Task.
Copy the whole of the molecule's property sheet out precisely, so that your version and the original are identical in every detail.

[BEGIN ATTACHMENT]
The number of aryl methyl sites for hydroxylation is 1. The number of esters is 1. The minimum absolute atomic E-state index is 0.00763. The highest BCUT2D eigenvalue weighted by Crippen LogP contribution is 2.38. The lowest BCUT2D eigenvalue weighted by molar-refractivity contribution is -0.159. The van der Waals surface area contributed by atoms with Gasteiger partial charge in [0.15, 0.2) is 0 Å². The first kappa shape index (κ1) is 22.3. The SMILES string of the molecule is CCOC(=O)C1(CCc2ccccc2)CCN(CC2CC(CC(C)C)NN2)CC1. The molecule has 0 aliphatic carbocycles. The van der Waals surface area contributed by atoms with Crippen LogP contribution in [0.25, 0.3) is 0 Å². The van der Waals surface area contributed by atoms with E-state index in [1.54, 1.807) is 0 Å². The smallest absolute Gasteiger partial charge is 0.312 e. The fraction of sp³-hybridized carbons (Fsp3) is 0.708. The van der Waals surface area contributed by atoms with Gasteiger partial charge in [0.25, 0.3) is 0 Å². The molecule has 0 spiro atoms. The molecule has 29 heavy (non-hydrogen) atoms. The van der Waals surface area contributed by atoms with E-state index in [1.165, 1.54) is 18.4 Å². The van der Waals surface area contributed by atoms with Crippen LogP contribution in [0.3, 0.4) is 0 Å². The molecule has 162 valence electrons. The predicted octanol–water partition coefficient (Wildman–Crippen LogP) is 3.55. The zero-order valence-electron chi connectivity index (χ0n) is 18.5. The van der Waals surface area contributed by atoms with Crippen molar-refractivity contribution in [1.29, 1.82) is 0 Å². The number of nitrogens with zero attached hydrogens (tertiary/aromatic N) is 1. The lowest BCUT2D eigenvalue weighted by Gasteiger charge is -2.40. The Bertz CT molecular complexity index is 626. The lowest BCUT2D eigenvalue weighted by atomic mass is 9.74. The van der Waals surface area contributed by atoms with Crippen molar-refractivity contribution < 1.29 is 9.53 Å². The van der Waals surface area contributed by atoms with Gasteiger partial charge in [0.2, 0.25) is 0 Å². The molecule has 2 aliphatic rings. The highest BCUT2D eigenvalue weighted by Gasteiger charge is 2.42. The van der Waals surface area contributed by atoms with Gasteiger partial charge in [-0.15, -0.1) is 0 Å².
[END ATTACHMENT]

The number of aryl methyl sites for hydroxylation is 1. The number of esters is 1. The minimum absolute atomic E-state index is 0.00763. The highest BCUT2D eigenvalue weighted by Crippen LogP contribution is 2.38. The lowest BCUT2D eigenvalue weighted by molar-refractivity contribution is -0.159. The van der Waals surface area contributed by atoms with Gasteiger partial charge in [0.15, 0.2) is 0 Å². The first kappa shape index (κ1) is 22.3. The SMILES string of the molecule is CCOC(=O)C1(CCc2ccccc2)CCN(CC2CC(CC(C)C)NN2)CC1. The molecule has 0 aliphatic carbocycles. The van der Waals surface area contributed by atoms with Crippen LogP contribution in [0.25, 0.3) is 0 Å². The van der Waals surface area contributed by atoms with E-state index in [1.54, 1.807) is 0 Å². The smallest absolute Gasteiger partial charge is 0.312 e. The fraction of sp³-hybridized carbons (Fsp3) is 0.708. The van der Waals surface area contributed by atoms with Gasteiger partial charge in [0.25, 0.3) is 0 Å². The molecule has 0 spiro atoms. The molecule has 29 heavy (non-hydrogen) atoms. The van der Waals surface area contributed by atoms with E-state index in [1.165, 1.54) is 18.4 Å². The van der Waals surface area contributed by atoms with Crippen LogP contribution in [0.3, 0.4) is 0 Å². The molecule has 162 valence electrons. The predicted octanol–water partition coefficient (Wildman–Crippen LogP) is 3.55. The zero-order valence-electron chi connectivity index (χ0n) is 18.5. The van der Waals surface area contributed by atoms with Crippen molar-refractivity contribution in [1.29, 1.82) is 0 Å². The number of nitrogens with zero attached hydrogens (tertiary/aromatic N) is 1. The lowest BCUT2D eigenvalue weighted by Gasteiger charge is -2.40. The Bertz CT molecular complexity index is 626. The lowest BCUT2D eigenvalue weighted by atomic mass is 9.74. The van der Waals surface area contributed by atoms with Crippen molar-refractivity contribution < 1.29 is 9.53 Å². The van der Waals surface area contributed by atoms with Gasteiger partial charge in [0.2, 0.25) is 0 Å². The molecule has 2 aliphatic rings. The highest BCUT2D eigenvalue weighted by Gasteiger charge is 2.42. The van der Waals surface area contributed by atoms with Gasteiger partial charge in [-0.15, -0.1) is 0 Å².